By embedding a fingerprint reader into an access control card, Zwipe claims it can increase security without requiring facilities to new / expensive fingerprint readers.
Zwipe is a contactless credential [link no longer available] that combines a standard 125 kHz or 13.56 MHz formats with an onboard fingerprint reader. In order to read the contactless credential information, a user must scan a valid finger to turn it on. Essentially the credential becomes multi-factor, rather than the reader, and can improve security without requiring reader or panel replacement.
We profiled Zwipe in an earlier note, fresh off a $3.5M VC raise, when the company was finalizing design and production details. In this note the final production product is reviewed.
In the clip below, we demo Zwipe and compare it to traditional CR80-size credential cards:
Overall performance is mixed, with some users/fingers requiring multiple reads before a valid print is read, activating the card. Physically, Zwipe is the same overall size as a normal card, but is significantly thicker and rigid.
After a valid read is made however, performance is similar to other contactless credentials. Zwipe supports leading card formats like iClass, HID Prox, MiFARE, and DESFire [link no longer available], and operates with existing readers with no changes needed.
One Finger Only: Unlike many standalone print readers, Zwipe cards support only one fingerprint to activate. Each finger is enrolled ten times, with slight variations on position recommended to increase read success.
LED Feedback: The card has two LEDs that give the user feedback on the success/failure of a print read or when being enrolled for use.
Battery Powered: Zwipe uses a CR-2032 size coin cell battery that is commonly available on the street. Zwipe claims a fresh battery is good for 4,000 fingerprint reads, which for a card used six times per day is about 1.5 years.
Water Resistent, not Water-Proof: Unlike a typical fob or card that is bonded together, Zwipe is similar to a clamshell composed of glued halves. The card itself is prone to damage if submerged in water or can be broken if bent. Zwipe recommends cards be 'treated like cellphones', in contrast to the normal exposed and rugged environments cards are normally used/stored in.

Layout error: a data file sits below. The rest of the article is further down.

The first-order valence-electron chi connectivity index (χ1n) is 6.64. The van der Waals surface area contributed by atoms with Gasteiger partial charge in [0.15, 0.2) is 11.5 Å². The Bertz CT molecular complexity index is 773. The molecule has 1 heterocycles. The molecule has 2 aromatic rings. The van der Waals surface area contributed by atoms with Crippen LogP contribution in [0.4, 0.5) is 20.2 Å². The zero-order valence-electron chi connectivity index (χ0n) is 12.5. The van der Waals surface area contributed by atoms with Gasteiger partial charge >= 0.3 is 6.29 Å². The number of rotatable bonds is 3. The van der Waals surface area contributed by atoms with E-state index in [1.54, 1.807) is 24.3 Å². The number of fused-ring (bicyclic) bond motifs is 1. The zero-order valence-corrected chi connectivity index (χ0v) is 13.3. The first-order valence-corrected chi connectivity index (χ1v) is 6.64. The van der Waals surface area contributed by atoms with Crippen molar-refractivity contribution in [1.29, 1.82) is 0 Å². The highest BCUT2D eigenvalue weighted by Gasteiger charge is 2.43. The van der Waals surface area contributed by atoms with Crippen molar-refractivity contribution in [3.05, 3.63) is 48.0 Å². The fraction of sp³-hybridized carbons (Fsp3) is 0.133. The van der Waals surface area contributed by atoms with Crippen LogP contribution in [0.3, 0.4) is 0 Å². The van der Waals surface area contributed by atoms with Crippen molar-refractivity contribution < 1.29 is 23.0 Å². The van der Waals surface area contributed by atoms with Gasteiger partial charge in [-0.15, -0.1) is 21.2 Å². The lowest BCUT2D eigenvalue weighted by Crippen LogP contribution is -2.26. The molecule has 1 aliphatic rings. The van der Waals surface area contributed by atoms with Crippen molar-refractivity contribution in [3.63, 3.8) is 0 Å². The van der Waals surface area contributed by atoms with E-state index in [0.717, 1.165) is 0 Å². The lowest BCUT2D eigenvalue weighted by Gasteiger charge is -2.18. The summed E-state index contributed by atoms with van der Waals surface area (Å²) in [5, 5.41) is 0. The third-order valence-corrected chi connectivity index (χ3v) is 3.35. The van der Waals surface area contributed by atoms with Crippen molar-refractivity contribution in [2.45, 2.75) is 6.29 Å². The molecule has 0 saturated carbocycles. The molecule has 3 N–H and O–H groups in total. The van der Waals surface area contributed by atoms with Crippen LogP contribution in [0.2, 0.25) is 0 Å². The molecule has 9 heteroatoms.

A single Zwipe card has a suggested resell price of $49.95. Distribution is through local dealers, with reseller and volume discounts available.
While the biggest strength of Zwipe is adding multi-factor authentication on the card, it faces several significant problems:
Inconsistent Reads: The biggest problem with Zwipe is for some, getting consistent reads will be difficult. Unlike a traditional badge that reads the first time, a user may not be able to quickly credental into a door with Zwipe. While alternativng finger position during enrollment may improve performance, users may still have troubles getting the card to 'read right the first time'. In our test lot of three cards, we enrolled five different adult users and various fingers for each subject, and while some had an easier time registering valid reads than others, none read consistently the first time, everytime.
At ~$50 per card, issuing Zwipe to a population of users can quickly become more expensive than simply outfitting the door with a standard fingerprint reader. Many fingerprint readers are available in the sub $500 range
and after figuring cost of install, Zwipe's financial case is weak for more than 15 - 20 users.
Vague Low-Battery Warning: Zwipe does have a low battery warning programmed via blinking LEDs, but it is easy to miss. Unless users are focused on the pattern of LED blinks after a valid read, the result is likely missing the signal and the onboard battery dying unexpectedly.
No Backup: Unlike traditional contactless cards/fobs, dead batteries are a weakness of Zwipe. Once the battery dies, there is no manual method to send credential details. This means that most Zwipe users will need to carry mechanical keys, backup cards, or PIN numbers for keypads readers in order to have secondary options for access.
Based on these factors, Zwipe's applications are limited. Rather than issuing cards to entire populations of users, only the select few with 'all-access' cards or with access to sensitive areas recieve Zwipe cards.
The added verification needed to use those cards of access those specific areas could improve overall facility security inexpensively compared to changing over to door-mounted fingerprint readers used by a low number of users.